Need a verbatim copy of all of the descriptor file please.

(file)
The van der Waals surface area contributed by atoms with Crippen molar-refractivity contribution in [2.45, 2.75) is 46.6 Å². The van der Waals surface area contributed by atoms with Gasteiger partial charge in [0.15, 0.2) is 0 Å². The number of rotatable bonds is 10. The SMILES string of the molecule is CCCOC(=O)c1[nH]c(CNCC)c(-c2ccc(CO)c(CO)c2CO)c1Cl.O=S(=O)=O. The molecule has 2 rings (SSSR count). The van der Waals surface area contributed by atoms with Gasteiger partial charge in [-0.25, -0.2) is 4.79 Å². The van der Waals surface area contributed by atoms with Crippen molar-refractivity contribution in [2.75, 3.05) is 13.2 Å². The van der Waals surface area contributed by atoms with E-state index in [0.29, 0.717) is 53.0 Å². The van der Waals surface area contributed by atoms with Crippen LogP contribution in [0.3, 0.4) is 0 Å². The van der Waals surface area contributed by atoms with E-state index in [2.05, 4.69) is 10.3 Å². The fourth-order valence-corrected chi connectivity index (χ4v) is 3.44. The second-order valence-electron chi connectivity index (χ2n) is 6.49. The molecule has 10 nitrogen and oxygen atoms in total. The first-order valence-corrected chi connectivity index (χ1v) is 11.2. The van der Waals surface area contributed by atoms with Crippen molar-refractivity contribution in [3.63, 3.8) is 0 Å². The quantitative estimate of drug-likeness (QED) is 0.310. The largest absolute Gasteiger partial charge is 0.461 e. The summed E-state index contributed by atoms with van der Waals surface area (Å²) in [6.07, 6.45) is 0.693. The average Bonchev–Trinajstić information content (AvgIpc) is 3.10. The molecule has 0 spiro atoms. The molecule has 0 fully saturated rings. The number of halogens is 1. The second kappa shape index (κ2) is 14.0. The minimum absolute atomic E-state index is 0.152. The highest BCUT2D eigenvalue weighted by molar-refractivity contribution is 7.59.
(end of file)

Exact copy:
The van der Waals surface area contributed by atoms with Crippen molar-refractivity contribution in [2.45, 2.75) is 46.6 Å². The van der Waals surface area contributed by atoms with Gasteiger partial charge in [0.15, 0.2) is 0 Å². The number of rotatable bonds is 10. The SMILES string of the molecule is CCCOC(=O)c1[nH]c(CNCC)c(-c2ccc(CO)c(CO)c2CO)c1Cl.O=S(=O)=O. The molecule has 2 rings (SSSR count). The van der Waals surface area contributed by atoms with Gasteiger partial charge in [-0.25, -0.2) is 4.79 Å². The van der Waals surface area contributed by atoms with Crippen molar-refractivity contribution in [2.75, 3.05) is 13.2 Å². The van der Waals surface area contributed by atoms with E-state index in [0.29, 0.717) is 53.0 Å². The van der Waals surface area contributed by atoms with Crippen LogP contribution in [0.3, 0.4) is 0 Å². The van der Waals surface area contributed by atoms with E-state index in [2.05, 4.69) is 10.3 Å². The fourth-order valence-corrected chi connectivity index (χ4v) is 3.44. The second-order valence-electron chi connectivity index (χ2n) is 6.49. The molecule has 10 nitrogen and oxygen atoms in total. The first-order valence-corrected chi connectivity index (χ1v) is 11.2. The van der Waals surface area contributed by atoms with Crippen molar-refractivity contribution in [3.63, 3.8) is 0 Å². The quantitative estimate of drug-likeness (QED) is 0.310. The largest absolute Gasteiger partial charge is 0.461 e. The summed E-state index contributed by atoms with van der Waals surface area (Å²) in [6.07, 6.45) is 0.693. The average Bonchev–Trinajstić information content (AvgIpc) is 3.10. The molecule has 0 spiro atoms. The molecule has 0 fully saturated rings. The number of halogens is 1. The second kappa shape index (κ2) is 14.0. The minimum absolute atomic E-state index is 0.152. The highest BCUT2D eigenvalue weighted by molar-refractivity contribution is 7.59.